Frederick County Executive Jan Gardner and U.S. Congressman Chris Van Hollen, D-District 8, applaud as U.S. Army Maj. Gen. Brian Lein presents Marie Messner with the Bronze Star earned by her father, James Wivell for his valor as a combat medic in World War II
Frederick County Executive Jan Gardner and U.S. Congressman Chris Van Hollen, D-District 8, applaud as U.S. Army Maj. Gen. Brian Lein presents Marie Messner with the Bronze Star earned by her father, James Wivell for his valor as a combat medic in World War II (Jon Kelvey, Baltimore Sun Media Group)

Marie Messner never got a chance to know her father, James Wivell. He died just shy of her third birthday in 1949, but not before he held helped liberate France, serving as an army combat medic in WWII.

So on Tuesday afternoon, when Maj. Gen. Brian Lein presented Messner a Bronze Star for her father's valor in combat and a purple heart for the blood he had left on the battlefield 70 years ago, it was more than just honoring father, but a way of adding to her few memories of him. Her eyes welled with tears.


"It was very emotional and very —" she said, her voice still breaking with emotion in an interview after the ceremony. "It was wonderful."

Messner was not alone. Almost a dozen members of her family, all from around the Thurmont, Emmitsburg area from which her father hailed had joined her for the ceremony in the Mount Airy office of U.S. Congressman Chris Van Hollen, D-District 8, including two of Wivell's granddaughters, four of Wivell's great-granddaughters and one great-great-granddaughter.

"Seeing my mom accept his medals was just — it was overwhelming for me emotionally," said Kathy Stevens, Messner's daughter. "I don't know a lot about him because he passed away when she was two and to hear the congressman speak about him, and the general, the stories — It just kind of brought him to life for a little while."

All the family had known of Wivell were his discharge papers and the few stories passed on to Messner by her mother. She knew for instance, that he had been survived being in a foxhole when a grenade exploded. That he had been a combat medic and had served for three years before being discharged in 1945 at the rank of Private First Class.

But Lein, the commanding general for U.S. Army medical research at Fort Detrick, had done some research on Wivell's unit and uncovered more of his story for Messner and her family.

Wivell had served in the 137th infantry regiment of the Third Army under Gen. George Patton during Patton's first incursion into German territory outside the town of Nancy, France, in 1944, according to Lein. It was mostly likely there that Wivell was shot in the shoulder while the 137th spearheaded the attack on heavily fortified German positions, taking heavy casualties.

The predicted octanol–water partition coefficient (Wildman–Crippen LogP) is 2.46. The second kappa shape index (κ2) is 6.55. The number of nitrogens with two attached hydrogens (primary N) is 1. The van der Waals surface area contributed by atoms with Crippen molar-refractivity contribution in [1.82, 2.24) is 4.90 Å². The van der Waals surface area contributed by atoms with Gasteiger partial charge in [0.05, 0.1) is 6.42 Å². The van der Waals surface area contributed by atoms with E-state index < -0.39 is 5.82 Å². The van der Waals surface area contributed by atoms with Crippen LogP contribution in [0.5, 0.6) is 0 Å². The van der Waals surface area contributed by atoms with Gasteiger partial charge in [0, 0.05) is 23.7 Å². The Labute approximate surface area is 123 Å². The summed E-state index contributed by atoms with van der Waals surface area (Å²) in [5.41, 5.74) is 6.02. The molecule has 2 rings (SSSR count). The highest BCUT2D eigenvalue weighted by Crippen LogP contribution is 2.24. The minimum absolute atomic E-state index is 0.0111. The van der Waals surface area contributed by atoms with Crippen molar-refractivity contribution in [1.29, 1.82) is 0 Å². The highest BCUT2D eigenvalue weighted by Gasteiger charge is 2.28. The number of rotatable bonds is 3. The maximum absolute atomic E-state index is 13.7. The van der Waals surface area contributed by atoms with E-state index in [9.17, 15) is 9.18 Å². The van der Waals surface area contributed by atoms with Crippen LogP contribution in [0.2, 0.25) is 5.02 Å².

Wivell was in the thick of it.

"He was a forward medic in that infantry regiment so he was somebody that was in a hospital like me ... He was very far forward," Lein told Messner. "When somebody gets hurt, even today, the first thing they call out for is 'medic.' That's what your dad, your grandfather, or your great-grandfather represented."

Wivell had earned the combat medic badge for his actions in combat, and the purple heart after being wounded, that much Messner had known from his discharge papers. But she had no idea that he had also earned a bronze star until just a few months ago, when another WWII veteran encouraged her to reach out to Van Hollen about getting her father's medals.

"They sent me an email saying that they had his medals including the bronze star. I'm like, 'The Sronze star isn't listed on his discharge papers and I don't want anything that he didn't earn,'" Messner said. "They said since he was a medic in WWII, he was very courageous and valorous and he earned the Bronze Star."

All soldiers that earned the Combat Medic Badge as Wivell did in WII also earned the Bronze Star, according to Lein, which is the fourth highest honor bestowed by the Army. Lein also presented Messner with her father's American Campaign and WWII Victory Medals.

"I only apologize that we were not able to present this to him," he said. "We are proud to wear the uniform today because people like your dad scarified and gave up a lot so that we are free."

There is no expiration date when it comes to presenting honors to those who have served their country, according to Van Hollen, who was joined by Frederick County Executive Jan Gardner in honoring Wivell's memory at the medal ceremony. He said it not only honors those that have served before, but sends the message to those that serve today that the debt their country owes them will not be forgotten.

"It's never too late to say thank you to those who have served this country for their courage and sacrifice," he said. "It's nice when you can gather a family and present something that was earned by a father, by a grandfather. It's certainly a debt that the country can make good on."


The WWII generation has been called the greatest generation because of the sacrifices they made, Van Hollen said, sacrifices that laid the foundation for freedoms we enjoy today, and the opportunity to bring together a family to remember their fallen hero.

"We stand on the shoulders of people like your dad," he told Messner. "That's why we're here today."

Reach staff writer Jon Kelvey at 410-857-3317 or jon.kelvey@carrollcountytimes.com.